How do you balance security, cost and ease of use?  Please leave a comment. 

"Lock" photo by AMagill

If this topic was of interest, you might also like these:

            Tell A Friend Tell a Friend    View blog reactions   Bookmark    rss RSS Feed

TrackBack

TrackBack URL for this entry:
http://www.typepad.com/services/trackback/6a00d8341c5de753ef010536c89780970c

Listed below are links to weblogs that reference Security In The Cloud:

» Analyzing The Cloud from Beyond Blinking Lights and Acronyms
A recent report says cloud computing may not be cost effective for big companies. But that's not the whole story. A few weeks ago, I had lunch with an old friend and his associate, who happened to be an analyst... [Read More]

» Responsible Twittering from Beyond Blinking Lights and Acronyms
The company's security issues are well-known, but users also need to be more responsible about what they tweet. Twitter, the popular social media app was recently awarded a Pwnie (pronounced "pony") at the BlackHat Security Conference. The reason for t... [Read More]

» The IT Security Balancing Act from Beyond Blinking Lights and Acronyms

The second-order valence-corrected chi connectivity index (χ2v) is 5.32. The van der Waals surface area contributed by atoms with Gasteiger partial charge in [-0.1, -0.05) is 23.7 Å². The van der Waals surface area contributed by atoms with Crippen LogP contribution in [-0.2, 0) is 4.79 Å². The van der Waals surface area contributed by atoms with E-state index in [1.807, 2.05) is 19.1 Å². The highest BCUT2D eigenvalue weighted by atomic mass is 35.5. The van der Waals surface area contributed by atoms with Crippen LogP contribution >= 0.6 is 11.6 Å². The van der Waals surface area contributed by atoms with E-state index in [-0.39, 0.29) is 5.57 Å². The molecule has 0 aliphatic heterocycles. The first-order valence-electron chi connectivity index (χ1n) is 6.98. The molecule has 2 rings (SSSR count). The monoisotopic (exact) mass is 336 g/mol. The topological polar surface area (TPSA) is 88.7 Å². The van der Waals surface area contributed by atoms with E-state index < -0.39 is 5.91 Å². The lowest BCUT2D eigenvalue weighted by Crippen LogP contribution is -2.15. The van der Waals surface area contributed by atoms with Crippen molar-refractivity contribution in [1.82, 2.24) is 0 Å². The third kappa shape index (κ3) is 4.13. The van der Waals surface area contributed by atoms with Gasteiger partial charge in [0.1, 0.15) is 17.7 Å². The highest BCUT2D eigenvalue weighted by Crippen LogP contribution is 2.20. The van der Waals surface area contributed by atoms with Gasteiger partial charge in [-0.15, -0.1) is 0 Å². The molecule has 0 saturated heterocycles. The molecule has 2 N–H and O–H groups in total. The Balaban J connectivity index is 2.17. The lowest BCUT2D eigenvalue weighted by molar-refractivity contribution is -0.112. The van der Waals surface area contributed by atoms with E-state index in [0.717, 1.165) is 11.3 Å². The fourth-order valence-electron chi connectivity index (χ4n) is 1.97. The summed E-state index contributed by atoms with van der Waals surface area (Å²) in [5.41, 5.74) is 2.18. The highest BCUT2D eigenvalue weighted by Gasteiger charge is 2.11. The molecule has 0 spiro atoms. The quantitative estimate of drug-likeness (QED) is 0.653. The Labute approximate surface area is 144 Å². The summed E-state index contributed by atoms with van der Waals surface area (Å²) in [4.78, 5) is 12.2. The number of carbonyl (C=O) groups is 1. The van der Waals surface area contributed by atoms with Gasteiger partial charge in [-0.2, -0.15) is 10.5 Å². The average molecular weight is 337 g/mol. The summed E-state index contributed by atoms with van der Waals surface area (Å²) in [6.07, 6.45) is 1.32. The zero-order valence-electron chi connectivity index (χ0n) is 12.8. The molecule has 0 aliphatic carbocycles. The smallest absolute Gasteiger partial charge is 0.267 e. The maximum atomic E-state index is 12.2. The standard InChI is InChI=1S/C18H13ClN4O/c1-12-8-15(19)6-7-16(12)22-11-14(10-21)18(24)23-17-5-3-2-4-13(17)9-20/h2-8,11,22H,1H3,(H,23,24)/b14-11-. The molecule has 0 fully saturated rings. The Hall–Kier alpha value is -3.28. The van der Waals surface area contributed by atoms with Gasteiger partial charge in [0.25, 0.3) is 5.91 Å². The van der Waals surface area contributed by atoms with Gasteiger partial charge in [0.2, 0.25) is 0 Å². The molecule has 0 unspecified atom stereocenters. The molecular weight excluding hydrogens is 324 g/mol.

Ultimately, IT is responsible for security breaches even if it's not at fault. Late last year, Plano, Texas-based Hillary Machinery lost $800,000 to cyber theft when attackers stole the money in a series of transfers from Hillary's PlainsCapital bank a... [Read More]

Comments

michael_schaffner


tell_a_friend Tell a Friend About Mike's Blog







Creative Commons License 
This work is licensed under a Creative Commons Attribution-Noncommercial-Share Alike 2.5 License.

My photos on
www.flickr.com
Mike Schaffner's items Go to Mike Schaffner's photostream

Free Subscriptions
  Free RSS Subscription

Free RSS Subscription


For An Email Of New Articles
Enter your email address:


Read On Your Mobile Device

mofuse


Join the Conversation
Subscribe to Comments
  Free RSS Subscription

For New Comments Email
Enter your email address:






This is the personal blog of Michael W. Schaffner. The opinions expressed in this blog are soley mine and those of commenters. You should not infer that these opinions are the opinion of or have been endorsed by any current or former employer.

Please review the Privacy Policy.   I do love comments and trackbacks but I do reserve the right to remove any that don't comply with the Comments and Trackback Policy.  Rather than clutter up the front page with badges and statistics that are of little interest to anyone other than me I thought it would be best to establish a separate page for statistics and rankings.


Copyright © 2006, 2007, 2008, 2009 Michael W. Schaffner       You may copy or quote sections of this blog if you provide an attribution consisting of a reference to the Michael Schaffner and ''Beyond Blinking Lights and Acronyms" along with a hyperlink (if a web reference) to the blog posting.     

Creative Commons License 
This work is licensed under a Creative Commons Attribution-Noncommercial-Share Alike 2.5 License.